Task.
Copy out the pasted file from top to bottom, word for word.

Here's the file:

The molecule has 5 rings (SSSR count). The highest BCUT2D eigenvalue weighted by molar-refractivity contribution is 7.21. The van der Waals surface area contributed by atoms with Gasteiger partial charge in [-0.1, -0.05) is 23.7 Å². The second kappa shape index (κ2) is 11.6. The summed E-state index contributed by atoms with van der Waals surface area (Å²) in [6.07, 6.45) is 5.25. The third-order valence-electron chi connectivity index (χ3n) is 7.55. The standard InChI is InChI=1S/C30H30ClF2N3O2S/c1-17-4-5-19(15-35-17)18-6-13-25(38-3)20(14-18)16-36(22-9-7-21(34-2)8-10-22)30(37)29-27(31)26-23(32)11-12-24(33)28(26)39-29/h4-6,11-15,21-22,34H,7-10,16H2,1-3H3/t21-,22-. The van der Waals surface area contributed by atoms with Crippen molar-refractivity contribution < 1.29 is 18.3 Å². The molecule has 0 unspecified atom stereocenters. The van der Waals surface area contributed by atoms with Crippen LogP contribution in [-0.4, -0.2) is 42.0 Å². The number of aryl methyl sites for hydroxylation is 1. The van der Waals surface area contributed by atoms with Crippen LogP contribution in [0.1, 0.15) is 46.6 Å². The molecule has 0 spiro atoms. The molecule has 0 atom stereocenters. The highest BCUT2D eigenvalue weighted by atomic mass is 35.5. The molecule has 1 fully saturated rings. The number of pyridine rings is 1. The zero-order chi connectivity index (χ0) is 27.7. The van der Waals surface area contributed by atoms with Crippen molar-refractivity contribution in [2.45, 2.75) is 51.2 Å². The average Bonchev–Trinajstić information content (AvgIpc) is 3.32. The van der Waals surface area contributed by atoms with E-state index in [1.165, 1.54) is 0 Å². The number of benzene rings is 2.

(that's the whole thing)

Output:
The molecule has 5 rings (SSSR count). The highest BCUT2D eigenvalue weighted by molar-refractivity contribution is 7.21. The van der Waals surface area contributed by atoms with Gasteiger partial charge in [-0.1, -0.05) is 23.7 Å². The second kappa shape index (κ2) is 11.6. The summed E-state index contributed by atoms with van der Waals surface area (Å²) in [6.07, 6.45) is 5.25. The third-order valence-electron chi connectivity index (χ3n) is 7.55. The standard InChI is InChI=1S/C30H30ClF2N3O2S/c1-17-4-5-19(15-35-17)18-6-13-25(38-3)20(14-18)16-36(22-9-7-21(34-2)8-10-22)30(37)29-27(31)26-23(32)11-12-24(33)28(26)39-29/h4-6,11-15,21-22,34H,7-10,16H2,1-3H3/t21-,22-. The van der Waals surface area contributed by atoms with Crippen molar-refractivity contribution < 1.29 is 18.3 Å². The molecule has 0 unspecified atom stereocenters. The van der Waals surface area contributed by atoms with Crippen LogP contribution in [-0.4, -0.2) is 42.0 Å². The number of aryl methyl sites for hydroxylation is 1. The van der Waals surface area contributed by atoms with Crippen LogP contribution in [0.1, 0.15) is 46.6 Å². The molecule has 0 spiro atoms. The molecule has 0 atom stereocenters. The highest BCUT2D eigenvalue weighted by atomic mass is 35.5. The molecule has 1 fully saturated rings. The number of pyridine rings is 1. The zero-order chi connectivity index (χ0) is 27.7. The van der Waals surface area contributed by atoms with Crippen molar-refractivity contribution in [2.45, 2.75) is 51.2 Å². The average Bonchev–Trinajstić information content (AvgIpc) is 3.32. The van der Waals surface area contributed by atoms with E-state index in [1.165, 1.54) is 0 Å². The number of benzene rings is 2.